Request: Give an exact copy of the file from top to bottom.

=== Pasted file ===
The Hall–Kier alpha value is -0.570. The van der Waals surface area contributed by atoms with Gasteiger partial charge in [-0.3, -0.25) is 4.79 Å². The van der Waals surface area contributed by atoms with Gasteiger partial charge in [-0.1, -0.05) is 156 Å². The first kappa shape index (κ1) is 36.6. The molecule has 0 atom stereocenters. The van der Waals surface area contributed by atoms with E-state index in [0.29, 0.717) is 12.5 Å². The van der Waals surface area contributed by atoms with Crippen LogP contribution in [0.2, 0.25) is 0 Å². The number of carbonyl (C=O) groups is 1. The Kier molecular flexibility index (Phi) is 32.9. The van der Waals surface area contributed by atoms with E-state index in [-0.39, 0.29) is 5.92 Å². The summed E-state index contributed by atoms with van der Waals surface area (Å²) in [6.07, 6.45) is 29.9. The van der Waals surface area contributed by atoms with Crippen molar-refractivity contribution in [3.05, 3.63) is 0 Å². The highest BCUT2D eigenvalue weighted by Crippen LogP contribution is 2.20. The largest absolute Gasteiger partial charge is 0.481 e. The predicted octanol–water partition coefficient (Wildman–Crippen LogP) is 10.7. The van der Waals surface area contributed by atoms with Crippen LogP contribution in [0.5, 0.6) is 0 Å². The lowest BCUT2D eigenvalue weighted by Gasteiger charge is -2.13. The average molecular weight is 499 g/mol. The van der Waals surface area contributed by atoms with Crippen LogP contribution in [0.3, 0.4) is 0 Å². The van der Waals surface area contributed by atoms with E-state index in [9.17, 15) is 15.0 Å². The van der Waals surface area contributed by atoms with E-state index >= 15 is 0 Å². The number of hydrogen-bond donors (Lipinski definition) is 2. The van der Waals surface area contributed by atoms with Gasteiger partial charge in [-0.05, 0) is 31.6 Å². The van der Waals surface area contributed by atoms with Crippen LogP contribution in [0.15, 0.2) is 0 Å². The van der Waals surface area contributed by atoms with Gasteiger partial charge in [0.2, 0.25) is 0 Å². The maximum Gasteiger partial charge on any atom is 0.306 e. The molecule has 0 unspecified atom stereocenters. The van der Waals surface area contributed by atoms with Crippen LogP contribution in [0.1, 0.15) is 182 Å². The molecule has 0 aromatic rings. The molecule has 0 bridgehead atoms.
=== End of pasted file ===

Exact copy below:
The Hall–Kier alpha value is -0.570. The van der Waals surface area contributed by atoms with Gasteiger partial charge in [-0.3, -0.25) is 4.79 Å². The van der Waals surface area contributed by atoms with Gasteiger partial charge in [-0.1, -0.05) is 156 Å². The first kappa shape index (κ1) is 36.6. The molecule has 0 atom stereocenters. The van der Waals surface area contributed by atoms with E-state index in [0.29, 0.717) is 12.5 Å². The van der Waals surface area contributed by atoms with Crippen LogP contribution in [0.2, 0.25) is 0 Å². The number of carbonyl (C=O) groups is 1. The Kier molecular flexibility index (Phi) is 32.9. The van der Waals surface area contributed by atoms with E-state index in [-0.39, 0.29) is 5.92 Å². The summed E-state index contributed by atoms with van der Waals surface area (Å²) in [6.07, 6.45) is 29.9. The van der Waals surface area contributed by atoms with Crippen molar-refractivity contribution in [3.05, 3.63) is 0 Å². The highest BCUT2D eigenvalue weighted by Crippen LogP contribution is 2.20. The largest absolute Gasteiger partial charge is 0.481 e. The predicted octanol–water partition coefficient (Wildman–Crippen LogP) is 10.7. The van der Waals surface area contributed by atoms with Crippen LogP contribution in [0.5, 0.6) is 0 Å². The lowest BCUT2D eigenvalue weighted by Gasteiger charge is -2.13. The average molecular weight is 499 g/mol. The van der Waals surface area contributed by atoms with Crippen LogP contribution in [0.3, 0.4) is 0 Å². The van der Waals surface area contributed by atoms with E-state index in [9.17, 15) is 15.0 Å². The van der Waals surface area contributed by atoms with E-state index >= 15 is 0 Å². The number of hydrogen-bond donors (Lipinski definition) is 2. The van der Waals surface area contributed by atoms with Gasteiger partial charge in [-0.05, 0) is 31.6 Å². The van der Waals surface area contributed by atoms with Crippen LogP contribution in [0.15, 0.2) is 0 Å². The van der Waals surface area contributed by atoms with Gasteiger partial charge in [0.2, 0.25) is 0 Å². The maximum Gasteiger partial charge on any atom is 0.306 e. The molecule has 0 unspecified atom stereocenters. The van der Waals surface area contributed by atoms with Crippen LogP contribution in [0.1, 0.15) is 182 Å². The molecule has 0 aromatic rings. The molecule has 0 bridgehead atoms.